Tuesday, November 6, 2012

Election Day: Religion, Politics, and Sexuality.

Like shepherds leading flocks, religious leaders attempt to regulate the practices of their believers.  It is understandable that the men and women herding the faithful would want their constituents to follow a path of spiritual propriety.  I cannot extend the same understanding to religious attempts to affect the secular rights of adherents of other religions.  Specifically in the context of Judaism, we believe that G-d bequeathed the Torah solely to the Jewish people.  Though our sages mention and discuss the Sheva Mitvot B’Nei Noach – the Seven Noahide Laws that, we believe, all gentiles must follow—never once are we commanded to meddle in political affairs or exert rabbinic influence to sway non-Jews from violating either the Torah or the Sheva Mitvot B’Nei Noach.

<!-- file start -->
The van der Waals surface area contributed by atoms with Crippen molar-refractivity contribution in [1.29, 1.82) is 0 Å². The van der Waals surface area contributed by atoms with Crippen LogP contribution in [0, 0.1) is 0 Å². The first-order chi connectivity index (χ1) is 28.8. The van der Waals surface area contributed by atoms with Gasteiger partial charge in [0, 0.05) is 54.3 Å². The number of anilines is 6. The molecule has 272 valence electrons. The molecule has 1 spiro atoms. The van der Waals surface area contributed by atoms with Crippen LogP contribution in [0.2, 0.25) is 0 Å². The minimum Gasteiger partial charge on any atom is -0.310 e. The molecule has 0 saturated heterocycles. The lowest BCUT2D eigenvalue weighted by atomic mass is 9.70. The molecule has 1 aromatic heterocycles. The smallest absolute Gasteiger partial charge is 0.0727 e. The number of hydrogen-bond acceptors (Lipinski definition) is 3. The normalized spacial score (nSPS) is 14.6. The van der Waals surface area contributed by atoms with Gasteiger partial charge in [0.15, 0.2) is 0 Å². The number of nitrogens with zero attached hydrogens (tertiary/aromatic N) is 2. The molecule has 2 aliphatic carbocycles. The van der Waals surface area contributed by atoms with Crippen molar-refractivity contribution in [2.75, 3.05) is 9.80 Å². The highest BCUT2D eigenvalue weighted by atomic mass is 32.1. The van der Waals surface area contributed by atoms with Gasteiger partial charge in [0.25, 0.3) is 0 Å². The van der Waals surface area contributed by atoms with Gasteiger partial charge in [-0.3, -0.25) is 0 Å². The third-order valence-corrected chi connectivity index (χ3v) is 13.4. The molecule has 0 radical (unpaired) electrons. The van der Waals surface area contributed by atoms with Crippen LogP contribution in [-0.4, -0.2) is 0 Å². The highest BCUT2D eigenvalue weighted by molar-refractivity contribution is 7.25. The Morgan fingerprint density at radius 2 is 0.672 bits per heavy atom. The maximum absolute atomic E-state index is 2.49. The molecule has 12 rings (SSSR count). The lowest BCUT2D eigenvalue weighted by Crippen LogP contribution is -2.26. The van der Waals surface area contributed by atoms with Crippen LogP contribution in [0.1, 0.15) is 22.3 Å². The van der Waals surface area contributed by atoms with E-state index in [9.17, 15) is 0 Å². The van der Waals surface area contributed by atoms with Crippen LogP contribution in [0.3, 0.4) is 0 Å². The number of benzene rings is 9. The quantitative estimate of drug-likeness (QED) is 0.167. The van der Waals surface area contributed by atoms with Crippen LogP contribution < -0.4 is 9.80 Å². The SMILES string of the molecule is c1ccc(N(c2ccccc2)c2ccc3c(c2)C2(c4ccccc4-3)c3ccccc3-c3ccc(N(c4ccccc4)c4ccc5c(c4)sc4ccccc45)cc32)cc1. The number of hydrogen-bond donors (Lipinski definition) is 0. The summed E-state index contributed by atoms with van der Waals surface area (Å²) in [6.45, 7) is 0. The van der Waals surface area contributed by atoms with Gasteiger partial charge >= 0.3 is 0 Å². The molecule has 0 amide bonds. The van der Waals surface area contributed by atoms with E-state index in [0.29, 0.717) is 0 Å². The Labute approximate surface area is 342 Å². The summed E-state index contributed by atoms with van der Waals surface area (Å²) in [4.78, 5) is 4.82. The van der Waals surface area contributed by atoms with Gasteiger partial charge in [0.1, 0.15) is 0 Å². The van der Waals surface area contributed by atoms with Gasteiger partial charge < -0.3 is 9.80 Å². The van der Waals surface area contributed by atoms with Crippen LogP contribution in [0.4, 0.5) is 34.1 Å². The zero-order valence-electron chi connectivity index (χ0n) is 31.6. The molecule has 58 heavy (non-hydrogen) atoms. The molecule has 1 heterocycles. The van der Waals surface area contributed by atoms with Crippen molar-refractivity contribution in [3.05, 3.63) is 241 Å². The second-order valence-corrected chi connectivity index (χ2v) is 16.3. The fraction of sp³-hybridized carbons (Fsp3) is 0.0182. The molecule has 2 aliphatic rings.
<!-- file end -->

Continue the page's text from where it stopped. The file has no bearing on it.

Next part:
In the wake of Hurricane Sandy, one Jewish man decided to blame the devastation on New York’s recognition of same-sex marriage.  Audio available here.  Two aspects of this rabbi’s statements are flawed at their core, one of which approaches blasphemy.  First, he claims that “the great flood in the time of Noach occurred  . . . was triggered by the recognition of same gender marriages.”  The sages list a number of reasons why G-d caused the biblical flood.  While “sexual immorality” often appears on this list, most agree this references bestiality and not homosexuality.  Setting this point aside for the moment, this rabbi claimed that the heavy flooding in New York City represented a localized version of the biblical flood because of New York’s recognition of same-sex marriage.  It appears that this man’s theological education lacks one of the central precepts of Judaism: The inability for man to divine the will of G-d without prophecy.  Unless he claims to be a prophet—and Orthodox Judaism believes that no prophets exist in the current era—his claim lacks any validity.  Certainly, we can see this disaster as a message from heaven to “clean up our acts,” but to claim that a single lesson must be learned is unsupportable.  Addressing the substance of the statement more narrowly, he appears to have forgotten that: a) Sandy affected far more than just New York City.  The resulting devastation impacted many states and many Jews and gentiles in those states; b) Same-sex marriage is legal all over New York State, yet only one corner of the state suffered from the flooding; c) eight other legal jurisdictions (five states, D.C., and two American Indian tribes) allow same-sex marriage . . . and they were hardly touched by Sandy.